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Feds OK state EV plans, a big boost to Mountain West charging networks

Charging station for electric cars. Types and connectors of ports for charging vehicles.
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Fast chargers can charge an electric vehicle battery up to 10 times faster than a more typical charging station, which can take a couple of hours.

The Biden administration gave the green light to 35 state electric vehicle plans Wednesday, including five in the Mountain West. The approvals mean more than $900 million will be dispersed among the states to help them expand EV charging networks.

Colorado is due to receive about $57 million over the next five years, according to Matt Mines, the senior program manager with the Colorado Energy Office.

"There's going to be significant more investment from Colorado and our neighboring states through the [National Electric Vehicle Infrastructure Formula Program] investments," he said. "And so there should be interstate fast charging networks in the next one to five years pretty readily available.”

Colorado has already opened 26 fast-charging stations, which serve the roughly 64,000 EVs registered in the state — a count that far eclipses other states in the region. One of the newest stations is in Julesburg, identified as a gap in electric vehicle coverage between Colorado and Nebraska.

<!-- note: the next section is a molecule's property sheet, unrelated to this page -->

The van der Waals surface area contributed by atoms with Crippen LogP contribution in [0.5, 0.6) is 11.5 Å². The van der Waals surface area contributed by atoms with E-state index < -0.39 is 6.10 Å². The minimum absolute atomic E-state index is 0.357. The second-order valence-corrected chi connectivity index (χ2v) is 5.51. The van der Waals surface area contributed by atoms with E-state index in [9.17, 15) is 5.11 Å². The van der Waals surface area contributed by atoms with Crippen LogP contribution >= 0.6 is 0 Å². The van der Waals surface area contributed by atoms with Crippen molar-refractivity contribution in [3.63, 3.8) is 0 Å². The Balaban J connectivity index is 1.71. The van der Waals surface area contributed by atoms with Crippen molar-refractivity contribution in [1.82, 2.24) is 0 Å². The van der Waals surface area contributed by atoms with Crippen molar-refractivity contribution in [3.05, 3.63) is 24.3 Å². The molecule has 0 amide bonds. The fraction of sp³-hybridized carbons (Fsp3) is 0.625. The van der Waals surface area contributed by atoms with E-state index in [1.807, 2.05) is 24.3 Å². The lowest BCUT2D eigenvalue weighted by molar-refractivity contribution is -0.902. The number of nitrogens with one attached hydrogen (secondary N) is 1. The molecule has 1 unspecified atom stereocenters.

These stations can charge an electric vehicle battery up to 10 times faster than a more typical charging station, which can take a couple of hours. Mines estimates that the fast chargers get roughly 80% of a full charge in about 20 minutes for the average driver, giving a big boost to those who drive long distances.

If you're traveling from the front range to the mountains to recreate, it's going to really enable that opportunity with minimal time required to charge your vehicle,” he said.

In the first year of the program, Colorado will get about $8.3 million, Mines said. He hopes some of the funds will make Colorado’s scenic byways more EV-friendly.

The administration also approved EV infrastructure plans for Nevada, New Mexico, Montana and Utah.

But those states, and also Wyoming and Idaho, all of which contain vast stretches of remote highway, have been skeptical of the federal requirement that EV fast-charging stations are built within 50 miles of one another.

“There are plenty of places in Montana and other states here out West where it’s well more than 50 miles between gas stations,” Rob Stapley, an official with the Montana Department of Transportation, told the Wall Street Journal in June. “Even if there’s an exit, or a place for people to pull off, the other big question is: Is there anything on the electrical grid at a location or even anywhere close to make that viable?”

The other state EV plans — like those for Wyoming and Idaho — will be reviewed on a rolling basis by the U.S. Department of Transportation.

This story was produced by the Mountain West News Bureau, a collaboration between Wyoming Public Media, Nevada Public Radio, Boise State Public Radio in Idaho, KUNR in Nevada, the O'Connor Center for the Rocky Mountain West in Montana, KUNC in Colorado, KUNM in New Mexico, with support from affiliate stations across the region. Funding for the Mountain West News Bureau is provided in part by the Corporation for Public Broadcasting.

I'm the Mountain West Reporter for KUNC, here to inform you of all the latest news affecting the Mountain West region. From new legislation to climate patterns to invasive species, I'll research what is happening in your backyard—as well as the backyards of neighboring states—and share those stories with you as you go about your day.